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Hamdan v. Rumsfeld oral argument

Autore: John Paul StevensAntonin ScaliaAnthony M KennedyDavid H SouterClarence ThomasTutti gli autori
Editore: West Lafayette, Ind. : C-SPAN Archives, [2006]
Edizione/Formato:   Video DVD : English
Banca dati:WorldCat
Sommario:
Government and plaintiff attorneys presented oral arguments in Hamdan v. Rumsfeld on the constitutionality of using military commissions to try Al-Qaida members accused of war crimes. Among the issues addressed were precedents for using military commissions and tribunals, whether a state of war existed under which war crimes could be tried, and habeas corpus. Sālim Ahmed Ramdan, a Yemen native, served as the  Per saperne di più…
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Dettagli

Persona incaricata: Sālim Ahmed Hamdan
Tipo materiale: Videorecording
Tipo documento: Materiale visivo
Tutti gli autori / Collaboratori: John Paul Stevens; Antonin Scalia; Anthony M Kennedy; David H Souter; Clarence Thomas; Ruth Bader Ginsburg; Stephen G Breyer; Neal Katyal; Paul D Clement; Samuel A Alito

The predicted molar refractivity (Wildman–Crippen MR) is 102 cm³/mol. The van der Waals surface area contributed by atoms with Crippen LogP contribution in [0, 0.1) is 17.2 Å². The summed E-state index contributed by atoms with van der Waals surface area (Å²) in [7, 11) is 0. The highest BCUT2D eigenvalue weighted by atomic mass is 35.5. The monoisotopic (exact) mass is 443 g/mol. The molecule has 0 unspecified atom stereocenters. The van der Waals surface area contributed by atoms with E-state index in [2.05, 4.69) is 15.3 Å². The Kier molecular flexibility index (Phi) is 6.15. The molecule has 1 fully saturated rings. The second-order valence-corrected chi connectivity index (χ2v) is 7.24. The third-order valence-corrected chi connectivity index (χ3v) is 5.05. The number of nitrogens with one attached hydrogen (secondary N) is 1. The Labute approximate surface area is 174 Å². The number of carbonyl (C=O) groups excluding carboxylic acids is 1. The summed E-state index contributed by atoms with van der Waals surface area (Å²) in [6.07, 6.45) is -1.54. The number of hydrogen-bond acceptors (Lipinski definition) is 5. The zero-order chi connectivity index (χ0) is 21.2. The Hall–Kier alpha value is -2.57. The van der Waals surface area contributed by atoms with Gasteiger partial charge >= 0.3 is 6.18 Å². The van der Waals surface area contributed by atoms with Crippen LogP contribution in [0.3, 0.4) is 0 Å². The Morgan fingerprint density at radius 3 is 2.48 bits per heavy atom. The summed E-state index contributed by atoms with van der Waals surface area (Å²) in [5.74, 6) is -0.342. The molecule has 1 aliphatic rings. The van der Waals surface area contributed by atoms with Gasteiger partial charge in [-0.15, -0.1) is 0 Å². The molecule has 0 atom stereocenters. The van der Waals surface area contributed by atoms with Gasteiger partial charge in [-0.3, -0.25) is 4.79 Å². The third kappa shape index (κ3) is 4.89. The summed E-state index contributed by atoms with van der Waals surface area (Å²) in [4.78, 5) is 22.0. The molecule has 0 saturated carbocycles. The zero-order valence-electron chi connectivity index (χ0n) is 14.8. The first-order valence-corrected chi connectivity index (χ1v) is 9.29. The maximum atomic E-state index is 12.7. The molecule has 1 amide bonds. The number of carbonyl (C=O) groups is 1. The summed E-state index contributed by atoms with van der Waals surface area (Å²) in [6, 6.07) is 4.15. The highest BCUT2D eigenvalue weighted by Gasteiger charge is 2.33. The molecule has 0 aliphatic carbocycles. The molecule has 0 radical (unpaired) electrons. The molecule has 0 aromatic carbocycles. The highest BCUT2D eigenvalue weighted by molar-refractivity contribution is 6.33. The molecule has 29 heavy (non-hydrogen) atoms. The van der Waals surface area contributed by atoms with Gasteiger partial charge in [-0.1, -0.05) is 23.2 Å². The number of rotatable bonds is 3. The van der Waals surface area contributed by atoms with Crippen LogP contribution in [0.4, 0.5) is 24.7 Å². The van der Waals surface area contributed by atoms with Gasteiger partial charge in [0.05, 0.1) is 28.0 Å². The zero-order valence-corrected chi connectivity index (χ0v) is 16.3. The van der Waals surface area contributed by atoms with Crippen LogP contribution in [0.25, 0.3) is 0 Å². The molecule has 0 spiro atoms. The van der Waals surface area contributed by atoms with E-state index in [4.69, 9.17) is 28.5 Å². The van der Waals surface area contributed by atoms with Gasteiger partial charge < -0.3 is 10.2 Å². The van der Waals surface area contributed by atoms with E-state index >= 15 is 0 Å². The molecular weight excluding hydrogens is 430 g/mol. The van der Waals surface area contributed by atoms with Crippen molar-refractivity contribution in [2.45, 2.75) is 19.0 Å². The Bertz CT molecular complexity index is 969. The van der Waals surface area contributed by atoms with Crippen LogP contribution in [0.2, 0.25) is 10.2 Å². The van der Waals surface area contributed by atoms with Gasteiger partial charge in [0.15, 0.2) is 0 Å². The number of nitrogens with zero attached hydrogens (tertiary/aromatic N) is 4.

Numero OCLC: 175304534
Nota sulla lingua: English.
Note: Title from disk label.
See interactive menu for list of special features.
Interprete(i): John Paul Stevens, Antonin Scalia, Anthony M. Kennedy, David H. Souter, Clarence Thomas, Ruth Bader Ginsburg, Stephen G. Breyer, Neal Katyal, Paul D. Clement, Samuel A. Alito, Jr.
Descrizione: 1 videodisk (ca. 91 min.) sd., col. ; 4 3/4 in.
Dettagli: DVD.
Altri titoli: Hamdan versus Rumsfeld oral argument

Abstract:

Government and plaintiff attorneys presented oral arguments in Hamdan v. Rumsfeld on the constitutionality of using military commissions to try Al-Qaida members accused of war crimes. Among the issues addressed were precedents for using military commissions and tribunals, whether a state of war existed under which war crimes could be tried, and habeas corpus. Sālim Ahmed Ramdan, a Yemen native, served as the driver and aide to Osama bin Laden until he was captured in Afghanistan and subsequently detained at the U.S. naval base at Guantanamo Bay, Cuba. He filed a petition of habeas corpus to challenge his confinement. In July 2005 the U.S. Court of Appeals for the District of Columbia ruled against Hamdan, saying Congress had authorized the president to set up special tribunals.

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